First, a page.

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i got a quick question. right now i am looking at this first person shooter game source code and he is using huge values in glVertex3f() like 300, 100, -321 or whatever. just much bigger values than usual. so i went to how he set up his viewing stuff and he used this line: gluPerspective(60.0f,(GLdouble)width/(GLdouble)height,1.0f,1250.0f); but in nehes tutorials and such, when they do that same thing, and they use really small values like 1.0 and stuff in glVertex3f() and it covers a big area. how is he using such big values, how is he doing that. the url to the source code is: http://www.gldomain.com/programs/FirstPersonShooter.zip well thanks. i hope you understood what i said up that. i was alittle hasty, i have school.... well thanks alot

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Have you ever looked at a professional level editor for a FPS (QRadiant, UnrealEd, etc.). Did you notice that the default size value for most objects is 128, not 0.2 or anything that small - in "real" projects you should stick to any value scale that you find most appropriate - for example you could introduce the metric system, 100 opengl space units being equal to 100 cm. Since the available space in which you can build your world is "infinite" to you, the programmer, meaning that you''ll probably never be needing more than is made available for you, there is no reason to cramp the numbers in really small values...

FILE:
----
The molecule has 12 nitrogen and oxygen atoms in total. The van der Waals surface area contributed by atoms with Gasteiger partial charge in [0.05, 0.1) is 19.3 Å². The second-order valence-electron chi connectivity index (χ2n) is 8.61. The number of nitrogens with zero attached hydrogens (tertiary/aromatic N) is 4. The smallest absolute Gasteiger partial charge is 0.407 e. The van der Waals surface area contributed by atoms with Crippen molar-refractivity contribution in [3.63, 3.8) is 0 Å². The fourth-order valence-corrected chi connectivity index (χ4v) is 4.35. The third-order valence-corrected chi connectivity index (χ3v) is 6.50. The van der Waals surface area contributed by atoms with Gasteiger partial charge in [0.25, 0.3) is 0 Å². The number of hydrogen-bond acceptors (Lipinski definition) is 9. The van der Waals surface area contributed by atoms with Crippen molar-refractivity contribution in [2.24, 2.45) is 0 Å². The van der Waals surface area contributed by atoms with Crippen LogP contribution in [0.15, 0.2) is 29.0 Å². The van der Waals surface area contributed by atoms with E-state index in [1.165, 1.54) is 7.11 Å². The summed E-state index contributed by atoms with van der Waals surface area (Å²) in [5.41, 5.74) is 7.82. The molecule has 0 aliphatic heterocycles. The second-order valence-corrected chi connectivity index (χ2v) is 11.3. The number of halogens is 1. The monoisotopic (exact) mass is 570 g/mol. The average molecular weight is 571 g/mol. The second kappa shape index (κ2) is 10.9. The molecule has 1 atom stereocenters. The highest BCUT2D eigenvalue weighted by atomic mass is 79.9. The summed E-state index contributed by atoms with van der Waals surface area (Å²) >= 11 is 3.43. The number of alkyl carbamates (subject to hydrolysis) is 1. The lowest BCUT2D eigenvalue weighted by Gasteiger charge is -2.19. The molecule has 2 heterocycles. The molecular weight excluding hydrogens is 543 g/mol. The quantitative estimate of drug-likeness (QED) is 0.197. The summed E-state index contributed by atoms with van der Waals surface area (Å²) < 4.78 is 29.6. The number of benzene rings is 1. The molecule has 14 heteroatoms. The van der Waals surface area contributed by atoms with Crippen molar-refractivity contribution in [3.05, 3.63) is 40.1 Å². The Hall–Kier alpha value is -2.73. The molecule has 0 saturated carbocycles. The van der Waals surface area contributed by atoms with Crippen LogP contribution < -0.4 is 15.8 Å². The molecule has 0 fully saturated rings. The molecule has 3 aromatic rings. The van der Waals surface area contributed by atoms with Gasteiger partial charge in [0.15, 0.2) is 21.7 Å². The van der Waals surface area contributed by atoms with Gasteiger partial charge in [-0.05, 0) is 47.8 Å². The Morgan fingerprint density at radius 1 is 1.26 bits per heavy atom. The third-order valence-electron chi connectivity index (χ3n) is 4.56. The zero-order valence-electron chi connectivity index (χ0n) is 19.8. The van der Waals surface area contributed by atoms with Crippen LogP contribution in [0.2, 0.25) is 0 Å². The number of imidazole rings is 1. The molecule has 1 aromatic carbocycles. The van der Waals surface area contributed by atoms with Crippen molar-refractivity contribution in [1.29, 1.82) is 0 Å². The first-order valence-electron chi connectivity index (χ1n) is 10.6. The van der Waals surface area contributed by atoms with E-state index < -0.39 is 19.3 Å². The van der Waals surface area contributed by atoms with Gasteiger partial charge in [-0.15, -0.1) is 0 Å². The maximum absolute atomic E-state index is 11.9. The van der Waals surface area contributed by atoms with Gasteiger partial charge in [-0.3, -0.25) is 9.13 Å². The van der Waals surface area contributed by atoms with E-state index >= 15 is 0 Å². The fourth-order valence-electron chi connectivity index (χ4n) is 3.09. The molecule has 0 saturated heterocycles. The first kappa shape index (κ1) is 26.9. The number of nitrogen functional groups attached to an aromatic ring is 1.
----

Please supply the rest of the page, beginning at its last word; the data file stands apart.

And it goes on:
Hope this clears it up for you,
Crispy

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That cleared up alot for me.
the next thing i need is to know how to put scaling in my program.
what code do i have to put in to make it so i can use bigger values for glVertex3f()
how do i make the world measauring units bigger is what am saying..
thanks for the reply

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you just use bigger numbers, there''s nothing special you have to do. it doesn;t matter what scale you use as long as you stick to it all the time. the numbers you use are relative to each other so something that is 100 wide and is 100 away from the camera looks the same as something which is 1 wide and 1 away.

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quote:
Original post by Crispy
Since the available space in which you can build your world is "infinite" to you


er... let "infinite" = constrained by max_float value though, no?